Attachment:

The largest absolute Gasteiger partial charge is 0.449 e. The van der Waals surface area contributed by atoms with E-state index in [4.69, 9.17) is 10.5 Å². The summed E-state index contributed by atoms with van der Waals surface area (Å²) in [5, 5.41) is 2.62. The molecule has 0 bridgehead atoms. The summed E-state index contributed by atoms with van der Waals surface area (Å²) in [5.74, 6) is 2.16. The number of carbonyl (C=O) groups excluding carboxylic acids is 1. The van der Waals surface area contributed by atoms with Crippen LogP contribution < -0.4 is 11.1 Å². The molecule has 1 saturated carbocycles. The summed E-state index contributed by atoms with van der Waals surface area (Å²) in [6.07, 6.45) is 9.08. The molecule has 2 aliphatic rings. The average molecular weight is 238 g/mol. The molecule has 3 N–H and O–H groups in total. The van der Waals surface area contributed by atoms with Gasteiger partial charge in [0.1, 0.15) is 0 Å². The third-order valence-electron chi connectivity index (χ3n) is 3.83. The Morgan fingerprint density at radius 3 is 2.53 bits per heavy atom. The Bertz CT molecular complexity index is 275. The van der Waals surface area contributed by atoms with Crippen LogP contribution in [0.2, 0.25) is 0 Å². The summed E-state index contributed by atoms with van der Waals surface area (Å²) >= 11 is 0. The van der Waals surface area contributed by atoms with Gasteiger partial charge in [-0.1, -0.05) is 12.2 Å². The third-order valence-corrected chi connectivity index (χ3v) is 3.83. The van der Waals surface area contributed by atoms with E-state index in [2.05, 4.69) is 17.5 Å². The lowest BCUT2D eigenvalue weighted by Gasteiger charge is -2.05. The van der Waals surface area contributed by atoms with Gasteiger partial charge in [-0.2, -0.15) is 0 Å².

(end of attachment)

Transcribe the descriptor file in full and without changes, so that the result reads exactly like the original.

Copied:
The largest absolute Gasteiger partial charge is 0.449 e. The van der Waals surface area contributed by atoms with E-state index in [4.69, 9.17) is 10.5 Å². The summed E-state index contributed by atoms with van der Waals surface area (Å²) in [5, 5.41) is 2.62. The molecule has 0 bridgehead atoms. The summed E-state index contributed by atoms with van der Waals surface area (Å²) in [5.74, 6) is 2.16. The number of carbonyl (C=O) groups excluding carboxylic acids is 1. The van der Waals surface area contributed by atoms with Crippen LogP contribution < -0.4 is 11.1 Å². The molecule has 1 saturated carbocycles. The summed E-state index contributed by atoms with van der Waals surface area (Å²) in [6.07, 6.45) is 9.08. The molecule has 2 aliphatic rings. The average molecular weight is 238 g/mol. The molecule has 3 N–H and O–H groups in total. The van der Waals surface area contributed by atoms with Gasteiger partial charge in [0.1, 0.15) is 0 Å². The third-order valence-electron chi connectivity index (χ3n) is 3.83. The Morgan fingerprint density at radius 3 is 2.53 bits per heavy atom. The Bertz CT molecular complexity index is 275. The van der Waals surface area contributed by atoms with Crippen LogP contribution in [0.2, 0.25) is 0 Å². The summed E-state index contributed by atoms with van der Waals surface area (Å²) >= 11 is 0. The van der Waals surface area contributed by atoms with Gasteiger partial charge in [-0.1, -0.05) is 12.2 Å². The third-order valence-corrected chi connectivity index (χ3v) is 3.83. The van der Waals surface area contributed by atoms with E-state index in [2.05, 4.69) is 17.5 Å². The lowest BCUT2D eigenvalue weighted by Gasteiger charge is -2.05. The van der Waals surface area contributed by atoms with Gasteiger partial charge in [-0.2, -0.15) is 0 Å².